7 ways to support learner-teacher interaction
Here's a few ideas for you to consider:
1) Lecturers can make sure they maintain dialogue with their students through participation in social media sites. But be careful. It's not as simple as 'going where your students are'. That never worked in the student bar and it won't work on Facebook. In both cases I wait until I'm asked before joining students. The last thing they want is their lecturer hanging around like Dad at a disco when they want to talk frankly and openly about their courses, assessment results or what they got up to in the small hours of the night. Student groups tend to set up their own Facebook groups anyway, without any prompting from their teachers. When I'm invited in to a Facebook group or Google Hangout, I tend to lurk until asked a direct question. Then I wade in, give my advice or opinion and join in with the conversation.
2) One popular social media site - Twitter - is a different proposition entirely. It's more public, more succinct (messages are limited to 140 characters in length) and more appropriate for brief conversations between students and their tutors. Interactions can be managed around a specific hashtag related to the course, or can be private between the tutor and students using the Direct Message (DM) option. Hyperinks and other media can be sent as tweets. I have managed many meaningful conversations with students about their work through this method, both during lessons and also post-lecture, but it's clearly not for everyone.
3) Your Managed Learning Environment (or VLE) - in whatever flavour your organisation has chosen - is a walled garden that allows conversations to be protected from outside eyes. However, bear in mind that most VLEs have online discussion threads that all of the group can see and read. Use your discretion about whether your intervention, coaching and other contributions should be publicly available or should be confidential between you and a specific student. Openly discussed topics on a VLE can escalate into valuable, wider discursive events depending on how many students decide to contribute, and how long the conversation is sustained.
4) Set up (or get your students to set up) a group blog (or wiki) which only you and your student group can see and contribute toward. Encourage everyone to let the group know how they are getting on with their studies, project work, placement experiences, and so on. Often, students solve each other's problems long before lecturers can respond. I have used these to great effect with smaller groups to enable them to document and share their progress during project work. As above, use your discretion and professional judgement as to whether you discuss student issues in this kind of semi-open forum, or take them to a one-to-one personal and/or completely confidential level.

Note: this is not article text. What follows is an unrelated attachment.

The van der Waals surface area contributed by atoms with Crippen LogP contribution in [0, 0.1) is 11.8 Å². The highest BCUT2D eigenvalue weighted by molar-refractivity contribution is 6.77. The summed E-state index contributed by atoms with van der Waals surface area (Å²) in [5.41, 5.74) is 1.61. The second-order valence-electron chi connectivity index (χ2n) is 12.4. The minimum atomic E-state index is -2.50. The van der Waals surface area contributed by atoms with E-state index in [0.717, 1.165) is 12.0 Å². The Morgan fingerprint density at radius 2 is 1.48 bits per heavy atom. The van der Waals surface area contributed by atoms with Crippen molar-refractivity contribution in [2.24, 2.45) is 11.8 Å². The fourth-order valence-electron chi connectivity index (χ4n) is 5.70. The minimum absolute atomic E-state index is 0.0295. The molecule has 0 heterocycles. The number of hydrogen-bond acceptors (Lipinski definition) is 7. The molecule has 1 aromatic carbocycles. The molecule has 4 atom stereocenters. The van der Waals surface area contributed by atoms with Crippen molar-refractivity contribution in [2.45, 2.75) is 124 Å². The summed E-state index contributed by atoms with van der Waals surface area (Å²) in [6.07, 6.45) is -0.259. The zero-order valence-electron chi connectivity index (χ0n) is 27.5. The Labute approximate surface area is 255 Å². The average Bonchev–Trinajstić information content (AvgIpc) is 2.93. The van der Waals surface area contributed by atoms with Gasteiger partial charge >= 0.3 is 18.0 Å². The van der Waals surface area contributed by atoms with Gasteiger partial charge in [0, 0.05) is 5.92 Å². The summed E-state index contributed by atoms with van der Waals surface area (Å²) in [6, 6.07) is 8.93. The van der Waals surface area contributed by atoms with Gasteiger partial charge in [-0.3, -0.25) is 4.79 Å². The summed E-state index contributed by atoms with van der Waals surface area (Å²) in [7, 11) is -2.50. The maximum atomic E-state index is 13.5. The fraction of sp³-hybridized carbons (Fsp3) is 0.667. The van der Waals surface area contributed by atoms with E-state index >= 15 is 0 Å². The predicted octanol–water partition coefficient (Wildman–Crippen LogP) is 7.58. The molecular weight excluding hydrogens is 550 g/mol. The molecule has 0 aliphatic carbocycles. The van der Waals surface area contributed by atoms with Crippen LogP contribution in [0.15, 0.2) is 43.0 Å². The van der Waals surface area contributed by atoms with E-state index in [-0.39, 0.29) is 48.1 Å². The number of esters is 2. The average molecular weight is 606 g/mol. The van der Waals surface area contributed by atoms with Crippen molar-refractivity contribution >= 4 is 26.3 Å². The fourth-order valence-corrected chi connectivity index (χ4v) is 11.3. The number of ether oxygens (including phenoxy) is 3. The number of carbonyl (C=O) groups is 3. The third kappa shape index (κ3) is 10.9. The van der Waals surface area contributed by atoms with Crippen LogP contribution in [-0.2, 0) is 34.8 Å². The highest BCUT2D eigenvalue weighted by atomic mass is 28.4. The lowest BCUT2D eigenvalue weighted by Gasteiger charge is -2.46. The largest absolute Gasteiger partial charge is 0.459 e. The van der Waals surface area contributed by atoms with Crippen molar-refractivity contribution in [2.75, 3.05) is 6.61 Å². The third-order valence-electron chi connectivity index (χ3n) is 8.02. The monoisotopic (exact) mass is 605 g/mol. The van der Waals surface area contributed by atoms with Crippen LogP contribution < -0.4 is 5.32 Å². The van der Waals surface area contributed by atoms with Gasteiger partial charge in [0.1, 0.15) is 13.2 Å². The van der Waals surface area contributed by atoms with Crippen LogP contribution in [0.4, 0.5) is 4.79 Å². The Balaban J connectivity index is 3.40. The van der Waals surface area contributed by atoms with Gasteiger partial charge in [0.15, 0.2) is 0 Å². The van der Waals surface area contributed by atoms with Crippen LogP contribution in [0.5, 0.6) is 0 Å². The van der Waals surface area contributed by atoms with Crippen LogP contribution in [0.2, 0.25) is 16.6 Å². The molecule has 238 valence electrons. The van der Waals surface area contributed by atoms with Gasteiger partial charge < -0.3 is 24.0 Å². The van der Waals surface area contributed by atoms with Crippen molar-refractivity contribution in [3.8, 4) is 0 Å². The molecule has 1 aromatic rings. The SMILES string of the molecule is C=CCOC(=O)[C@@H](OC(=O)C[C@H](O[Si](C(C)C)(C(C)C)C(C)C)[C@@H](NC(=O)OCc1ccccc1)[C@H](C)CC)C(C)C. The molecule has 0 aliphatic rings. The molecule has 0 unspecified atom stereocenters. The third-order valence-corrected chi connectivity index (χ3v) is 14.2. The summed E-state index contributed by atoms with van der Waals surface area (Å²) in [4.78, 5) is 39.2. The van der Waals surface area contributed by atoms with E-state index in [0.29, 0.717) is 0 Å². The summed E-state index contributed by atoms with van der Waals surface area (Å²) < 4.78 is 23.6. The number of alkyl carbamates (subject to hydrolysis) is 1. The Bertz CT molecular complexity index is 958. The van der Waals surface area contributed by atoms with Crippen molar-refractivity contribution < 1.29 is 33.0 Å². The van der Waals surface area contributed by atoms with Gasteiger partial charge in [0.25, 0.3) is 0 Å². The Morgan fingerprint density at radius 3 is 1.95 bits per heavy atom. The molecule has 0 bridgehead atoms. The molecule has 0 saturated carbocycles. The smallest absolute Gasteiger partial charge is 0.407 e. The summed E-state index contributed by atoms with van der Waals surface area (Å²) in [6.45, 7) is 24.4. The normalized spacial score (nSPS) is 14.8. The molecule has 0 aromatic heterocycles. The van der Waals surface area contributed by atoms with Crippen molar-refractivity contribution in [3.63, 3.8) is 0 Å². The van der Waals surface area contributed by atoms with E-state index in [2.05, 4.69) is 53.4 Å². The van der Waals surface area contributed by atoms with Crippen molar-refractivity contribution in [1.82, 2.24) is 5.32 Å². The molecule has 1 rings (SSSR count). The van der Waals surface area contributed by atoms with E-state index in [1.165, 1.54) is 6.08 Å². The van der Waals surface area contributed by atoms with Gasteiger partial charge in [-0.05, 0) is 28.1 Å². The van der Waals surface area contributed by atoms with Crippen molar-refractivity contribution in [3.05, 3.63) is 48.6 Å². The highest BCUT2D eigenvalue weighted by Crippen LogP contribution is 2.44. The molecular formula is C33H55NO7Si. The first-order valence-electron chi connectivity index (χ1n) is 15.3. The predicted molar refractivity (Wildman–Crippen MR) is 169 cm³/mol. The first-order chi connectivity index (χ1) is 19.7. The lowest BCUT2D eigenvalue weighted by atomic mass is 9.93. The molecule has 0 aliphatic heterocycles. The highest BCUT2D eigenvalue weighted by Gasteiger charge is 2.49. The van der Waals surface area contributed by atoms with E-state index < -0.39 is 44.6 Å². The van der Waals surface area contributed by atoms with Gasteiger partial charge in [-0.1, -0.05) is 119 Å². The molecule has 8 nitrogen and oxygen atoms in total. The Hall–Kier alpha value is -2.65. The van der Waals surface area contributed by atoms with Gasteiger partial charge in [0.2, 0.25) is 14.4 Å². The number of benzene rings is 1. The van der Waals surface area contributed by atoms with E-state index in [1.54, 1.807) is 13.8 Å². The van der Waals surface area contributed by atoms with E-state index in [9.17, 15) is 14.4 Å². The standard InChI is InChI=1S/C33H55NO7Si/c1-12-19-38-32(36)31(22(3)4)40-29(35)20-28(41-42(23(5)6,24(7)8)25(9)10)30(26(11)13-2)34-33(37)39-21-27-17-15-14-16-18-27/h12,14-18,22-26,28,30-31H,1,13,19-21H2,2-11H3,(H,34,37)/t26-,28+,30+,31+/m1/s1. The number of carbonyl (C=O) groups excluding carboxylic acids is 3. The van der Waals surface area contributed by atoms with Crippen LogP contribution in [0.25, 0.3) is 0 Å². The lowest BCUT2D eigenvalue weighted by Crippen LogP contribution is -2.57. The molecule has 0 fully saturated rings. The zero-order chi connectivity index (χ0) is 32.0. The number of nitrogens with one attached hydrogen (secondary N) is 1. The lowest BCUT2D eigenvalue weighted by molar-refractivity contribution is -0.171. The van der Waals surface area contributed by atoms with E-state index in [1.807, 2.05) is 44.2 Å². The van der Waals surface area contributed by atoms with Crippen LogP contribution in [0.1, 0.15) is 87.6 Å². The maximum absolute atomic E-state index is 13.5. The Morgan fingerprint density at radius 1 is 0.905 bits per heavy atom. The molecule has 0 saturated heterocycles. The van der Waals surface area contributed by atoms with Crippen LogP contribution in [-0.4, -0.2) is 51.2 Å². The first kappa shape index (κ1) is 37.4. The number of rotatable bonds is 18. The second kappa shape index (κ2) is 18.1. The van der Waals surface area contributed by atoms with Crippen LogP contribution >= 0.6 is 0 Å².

5) Mobile phone Texting is always a useful option, but not everyone wants their mobile number to be accessible by academic staff. Decide with your students whether any of them want to choose this option - on the proviso that you are also willing to be reached at odd hours on your own mobile phone. Some lecturers have a second, dedicated mobile phone (or one that is owned by the organisation) that can be used for the purpose of student - teacher interaction. Texting is ideal for sending a quick message, but it's usualy advisable to then move on to another platform to continue a more protracted interaction.
6) Using Skype or another videoconference tool enables tutors and students to interact in a visual mode. Some research suggests that seeing the person at the 'other end' of the conversation improves interaction. The claim is that seeing the other person's expressions, coupled with their body language, vocal tone and posture makes it easier to understand social cues and ascertain meaning. Some are put off by these affordances, and prefer a simple telephone or Twitter conversation instead, so choose wisely with student preferences in mind. Take care with Skype however, as unlike all of the above methods, there will be no record of what has been said, agreed or highlighted, unless you contrive to record it.
7) Finally, if all else fails, resort to e-mail. It's not something many students like to use when they are chatting informally, but most get the idea that e-mail is a formal communication tool. Bear in mind if any students do e-mail you direct with a request for help, a question or a comment, it is best practice to answer as quickly and as comprehensively as you can. They may be relying on your advice to complete an assignment before a deadline, and your rapid considered response will be appreciated.
I'm certain there must be other methods out there that lecturers use to support greater interaction with their students. If you know of any, or have had experiences (good or bad) you would like to share, please do so in the comments box below.
Photo from Search Engine People Blog
7 ways to support learner-teacher interaction by Steve Wheeler is licensed under a Creative Commons Attribution-NonCommercial-ShareAlike 3.0 Unported License.